Investment Opportunities


The whole of Southern Sudan is suitable for all kinds of crops. The states of Northern Bahr el Ghazal, Warrap, Lakes, Upper Nile and Jonglei are good for rice. Actually, Aweil Rice Scheme used to produce a lot of rice before the war. The surpluses of the produce were exported to the North and other countries.


Melut in northern Upper Nile State and Mongalla in Central Equatoria State were identified for sugar cane plantations and sugar production before the war. Coffee, tea and tobacco were successful in Western and Central Equatoria states. Irish potatoes were also successfully grown in Upper Talanga in the Eastern Equatoria State.


Livestock abound in the states of greater Bahr el Ghazal and Upper Nile. Fish is plentiful in the Nile between the towns of Juba and Renk, north of Upper Nile state, the tributaries and lakes. There is also plenty of hardwood - mahogany, teak, and ebony - in the country. Hashaab trees that produce gum are numerous in Northern Bahr el Ghazal and Warrap states.


Industrial Sector:

The following industries were operating in Southern Sudan before the war:


  1. Saw mills, fruit canning factory and brewery in Wau, Western Bahr el Ghazal state;
  2. Kenaf project for making packaging Hessian cloth in Tonj, Warrap State;
  3. Nzara Agro Industrial Complex, Western Equatoria State; and
  4. Mongalla Cotton Spinning and Weaving factory, Central Equatoria state.


Three industrial projects were identified but the feasibility studies were not completed before the war started:


  1. Paper making project from papyrus that grows in the Sudd or swamps of the states of Warrap, Unity, Upper Nile, Jonglei and Lakes;
  2. Shea Butter project in greater Bahr el Ghazal; and
  3. Palm Oil project in Western Equatoria.


Services Sector:

Transport and Communication

Over the past two and half years after the signing of the CPA, major roads liking major towns have been cleared of landmines and repaired. Air transport is available between the ten states capitals and the national capital Khartoum. Three mobile telephone companies serve the Southern Sudan.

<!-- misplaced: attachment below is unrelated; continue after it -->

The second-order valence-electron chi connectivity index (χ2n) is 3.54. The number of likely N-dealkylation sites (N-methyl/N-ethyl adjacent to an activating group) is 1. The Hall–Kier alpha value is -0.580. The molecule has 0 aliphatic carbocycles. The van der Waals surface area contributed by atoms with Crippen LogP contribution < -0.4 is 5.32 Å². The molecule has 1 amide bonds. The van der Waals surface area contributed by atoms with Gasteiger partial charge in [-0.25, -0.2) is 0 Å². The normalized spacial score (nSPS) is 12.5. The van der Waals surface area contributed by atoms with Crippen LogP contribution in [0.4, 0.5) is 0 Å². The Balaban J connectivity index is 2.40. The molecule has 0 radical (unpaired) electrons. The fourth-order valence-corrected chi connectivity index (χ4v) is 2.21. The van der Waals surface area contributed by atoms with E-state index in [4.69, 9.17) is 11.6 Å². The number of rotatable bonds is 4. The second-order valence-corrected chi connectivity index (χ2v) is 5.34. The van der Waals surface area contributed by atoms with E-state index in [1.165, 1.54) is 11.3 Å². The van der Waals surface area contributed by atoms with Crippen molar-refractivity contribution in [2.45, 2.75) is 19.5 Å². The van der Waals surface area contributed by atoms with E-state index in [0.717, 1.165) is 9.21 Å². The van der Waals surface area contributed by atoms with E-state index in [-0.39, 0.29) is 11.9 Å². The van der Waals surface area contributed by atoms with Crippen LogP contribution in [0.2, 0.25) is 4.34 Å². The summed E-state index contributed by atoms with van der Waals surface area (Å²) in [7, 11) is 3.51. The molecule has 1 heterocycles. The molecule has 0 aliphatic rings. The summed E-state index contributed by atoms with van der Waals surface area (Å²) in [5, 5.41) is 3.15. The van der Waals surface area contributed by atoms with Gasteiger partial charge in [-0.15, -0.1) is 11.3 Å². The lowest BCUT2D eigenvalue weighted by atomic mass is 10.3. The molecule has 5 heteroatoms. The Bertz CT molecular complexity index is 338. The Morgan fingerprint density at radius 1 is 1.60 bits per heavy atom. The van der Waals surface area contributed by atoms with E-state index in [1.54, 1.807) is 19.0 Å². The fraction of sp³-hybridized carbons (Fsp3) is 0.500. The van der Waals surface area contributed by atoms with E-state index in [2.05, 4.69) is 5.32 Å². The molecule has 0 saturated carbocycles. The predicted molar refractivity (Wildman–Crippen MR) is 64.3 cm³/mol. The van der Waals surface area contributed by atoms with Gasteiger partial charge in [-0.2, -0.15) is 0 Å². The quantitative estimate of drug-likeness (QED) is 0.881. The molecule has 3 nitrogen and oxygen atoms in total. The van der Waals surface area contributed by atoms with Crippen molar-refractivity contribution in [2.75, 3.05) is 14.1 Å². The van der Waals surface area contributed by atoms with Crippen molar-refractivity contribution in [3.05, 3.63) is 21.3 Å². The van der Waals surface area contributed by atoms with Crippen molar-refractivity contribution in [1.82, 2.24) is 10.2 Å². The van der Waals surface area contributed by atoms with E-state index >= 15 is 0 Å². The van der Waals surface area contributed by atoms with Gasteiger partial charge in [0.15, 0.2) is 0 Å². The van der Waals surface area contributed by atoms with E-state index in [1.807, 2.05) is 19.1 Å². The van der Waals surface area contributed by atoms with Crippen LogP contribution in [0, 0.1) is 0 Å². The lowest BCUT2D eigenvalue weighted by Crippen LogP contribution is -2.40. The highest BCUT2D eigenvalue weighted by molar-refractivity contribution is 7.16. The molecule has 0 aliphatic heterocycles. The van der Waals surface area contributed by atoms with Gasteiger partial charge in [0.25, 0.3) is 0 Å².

Tourism and Hotels

During the war most of the wildlife migrated to Uganda and Kenya. However, since 2006 they have all returned. The Ministry of Tourism, Wildlife Conservation and Environment has rehabilitated tourist camp sites. The number of hotels in Juba exceeds 50. Most of them are constructed with prefabricated materials. A few have conference facilities with limited capacities. The other major towns need hospitality services.


Energy and Mining Sector:

Oil Subsector

Oil reserves have been discovered in five states: Northern Bahr el Ghazal, Warrap, Lakes, Upper Nile and Jonglei. The concessions to explore and extract the oil have been granted to a number of oil companies from Europe and Asia. No significant extraction has started yet. However, there are investment opportunities in oil refineries and other related amenities.


Energy Subsector

The source of electricity in all the towns is from thermal generators, which is usually insufficient for the needs of everyone living in those towns. The fuel used to power the generators comes from the North and East Africa, and is expensive. Blackouts are common. Hydro-electricity is the only hope for cheap, clean and abundant electricity. Two rapids have been identified on the Nile south of Juba. One is Fula Rapids near the town of Nimule and the other is Baden Falls, 35 km south of Juba. Earlier studies estimated that Fula Rapids could produce 1,440MW while Baden Falls could produce 940MW. In Western Bahr el Ghazal, about 20 km south of Wau town, there are rapids near Rafili village that could be harnessed to produce enough electricity for the greater Bahr el Ghazal region.


Minerals Subsector

The south is still virgin in terms of geological survey and mineral exploration. A few international companies started geological surveys which were interrupted by the war. However, there are areas where some minerals have been identified to exist:


  1. Gold is panned by the locals near Kapoeta, Eastern Equatoria state;
  2. Diamonds are found in Namatina, Western Bahr el Ghazal, close to the border with Central Africa Republic;
  3. The iron stone plateau, which stretches across the states of Northern Bahr el Ghazal, Western Bahr el Ghazal, Western Equatoria, Warrap and Lakes was the source of iron before colonization. This abundant iron ore could sustain many iron smelting factories for several years;
  4. Copper used to be mined in Hofrat E'nahas, Western Bahr el Ghazal state;
  5. Limestone deposits exist in sufficient quantities to sustain cement and glass making factories in Kapoeta, Eastern Equatoria; and Raga, Western Equatoria.


This article was updated on Oct 21, 2009